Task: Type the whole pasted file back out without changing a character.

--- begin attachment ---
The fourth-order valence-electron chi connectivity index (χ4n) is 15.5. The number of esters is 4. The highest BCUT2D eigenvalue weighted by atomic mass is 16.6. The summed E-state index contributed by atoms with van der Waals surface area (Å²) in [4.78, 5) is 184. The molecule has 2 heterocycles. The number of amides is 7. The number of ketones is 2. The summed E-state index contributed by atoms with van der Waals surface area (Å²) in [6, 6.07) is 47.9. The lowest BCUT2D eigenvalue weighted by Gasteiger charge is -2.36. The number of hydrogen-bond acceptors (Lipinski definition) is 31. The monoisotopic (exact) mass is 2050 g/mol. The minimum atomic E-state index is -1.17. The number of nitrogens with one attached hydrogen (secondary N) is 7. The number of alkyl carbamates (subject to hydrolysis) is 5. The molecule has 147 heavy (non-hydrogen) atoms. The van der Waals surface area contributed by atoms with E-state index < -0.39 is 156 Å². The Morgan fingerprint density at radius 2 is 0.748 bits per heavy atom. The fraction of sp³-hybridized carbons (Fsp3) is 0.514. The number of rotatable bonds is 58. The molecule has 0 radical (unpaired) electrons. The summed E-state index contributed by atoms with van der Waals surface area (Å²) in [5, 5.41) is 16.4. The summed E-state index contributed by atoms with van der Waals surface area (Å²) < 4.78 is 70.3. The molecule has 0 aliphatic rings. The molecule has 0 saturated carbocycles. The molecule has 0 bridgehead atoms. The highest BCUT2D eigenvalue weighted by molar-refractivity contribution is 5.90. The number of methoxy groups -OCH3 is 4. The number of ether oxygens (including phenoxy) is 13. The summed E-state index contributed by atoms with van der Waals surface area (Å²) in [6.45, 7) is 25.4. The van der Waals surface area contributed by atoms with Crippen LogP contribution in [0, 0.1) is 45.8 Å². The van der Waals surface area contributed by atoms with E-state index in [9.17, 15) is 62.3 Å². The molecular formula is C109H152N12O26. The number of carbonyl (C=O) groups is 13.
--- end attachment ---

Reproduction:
The fourth-order valence-electron chi connectivity index (χ4n) is 15.5. The number of esters is 4. The highest BCUT2D eigenvalue weighted by atomic mass is 16.6. The summed E-state index contributed by atoms with van der Waals surface area (Å²) in [4.78, 5) is 184. The molecule has 2 heterocycles. The number of amides is 7. The number of ketones is 2. The summed E-state index contributed by atoms with van der Waals surface area (Å²) in [6, 6.07) is 47.9. The lowest BCUT2D eigenvalue weighted by Gasteiger charge is -2.36. The number of hydrogen-bond acceptors (Lipinski definition) is 31. The monoisotopic (exact) mass is 2050 g/mol. The minimum atomic E-state index is -1.17. The number of nitrogens with one attached hydrogen (secondary N) is 7. The number of alkyl carbamates (subject to hydrolysis) is 5. The molecule has 147 heavy (non-hydrogen) atoms. The van der Waals surface area contributed by atoms with E-state index < -0.39 is 156 Å². The Morgan fingerprint density at radius 2 is 0.748 bits per heavy atom. The fraction of sp³-hybridized carbons (Fsp3) is 0.514. The number of rotatable bonds is 58. The molecule has 0 radical (unpaired) electrons. The summed E-state index contributed by atoms with van der Waals surface area (Å²) in [5, 5.41) is 16.4. The summed E-state index contributed by atoms with van der Waals surface area (Å²) < 4.78 is 70.3. The molecule has 0 aliphatic rings. The molecule has 0 saturated carbocycles. The molecule has 0 bridgehead atoms. The highest BCUT2D eigenvalue weighted by molar-refractivity contribution is 5.90. The number of methoxy groups -OCH3 is 4. The number of ether oxygens (including phenoxy) is 13. The summed E-state index contributed by atoms with van der Waals surface area (Å²) in [6.45, 7) is 25.4. The van der Waals surface area contributed by atoms with Crippen LogP contribution in [0, 0.1) is 45.8 Å². The van der Waals surface area contributed by atoms with E-state index in [9.17, 15) is 62.3 Å². The molecular formula is C109H152N12O26. The number of carbonyl (C=O) groups is 13.